LIVINGSTON, NJ — For the fourth consecutive year, the Livingston Public Library gave back to the community by hosting its Food for Fines program, which allowed those with overdue library fees to donate nonperishable food items in exchange for having their account cleared.
According to the library, which held this donation event in conjunction with Livingston Neighbors Helping Neighbors (LNHN), the number of participating library members nearly doubled this year compared to 2018 with a total of 331 people donating. This also meant that the value of fines forgiven, which amounted to $4,816, also nearly doubled last year’s total.
“We’re always looking for ways to make our services as accessible as possible,” Melissa Brisbin, associate director of the Livingston Public Library. “By partnering with LNHN, we are able to help families in Livingston that are going through tough times.”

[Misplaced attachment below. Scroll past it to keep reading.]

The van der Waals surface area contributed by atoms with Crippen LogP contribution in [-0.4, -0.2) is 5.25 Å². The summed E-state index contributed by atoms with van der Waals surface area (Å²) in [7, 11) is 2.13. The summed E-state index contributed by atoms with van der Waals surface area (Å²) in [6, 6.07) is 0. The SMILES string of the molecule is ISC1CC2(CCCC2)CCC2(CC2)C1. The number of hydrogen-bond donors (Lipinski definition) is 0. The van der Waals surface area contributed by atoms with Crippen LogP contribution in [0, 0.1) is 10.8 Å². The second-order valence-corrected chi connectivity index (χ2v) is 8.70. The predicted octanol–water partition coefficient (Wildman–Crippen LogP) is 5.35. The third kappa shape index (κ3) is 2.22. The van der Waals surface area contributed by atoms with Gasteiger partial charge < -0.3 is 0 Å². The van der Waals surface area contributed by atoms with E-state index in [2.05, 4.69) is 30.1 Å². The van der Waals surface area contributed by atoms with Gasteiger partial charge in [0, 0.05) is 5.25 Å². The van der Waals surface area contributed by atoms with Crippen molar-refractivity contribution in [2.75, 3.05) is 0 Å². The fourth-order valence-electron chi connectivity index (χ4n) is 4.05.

Food for Fines began in 2016, when Brisbin first joined the library staff. Brisbin, who had already successfully implemented the program at other public libraries prior to coming to Livingston, explained that Food for Fines is held in September because it’s the start of the school year.
“We thought that offering amnesty in September is a great way to clear accounts for families and students heading into a new school year,” she said.
Brisbin also reported that Livingston residents have been very supportive of Food for Fines over the last four years.
“The public response has been overwhelmingly positive,” she said. “Many of our patrons look forward to this program each year and the opportunity to help those in need in our area.”
All donations from the Food for Fines program go toward the efforts of LNHN, which was founded in 2016 to support Livingston residents experiencing unexpected difficulty obtaining short-term financial help, food, clothing and other necessities.
As an affiliate of Healthy Communities, Healthy Youth (HCHY), LNHN also creates opportunities to help and empower those in need.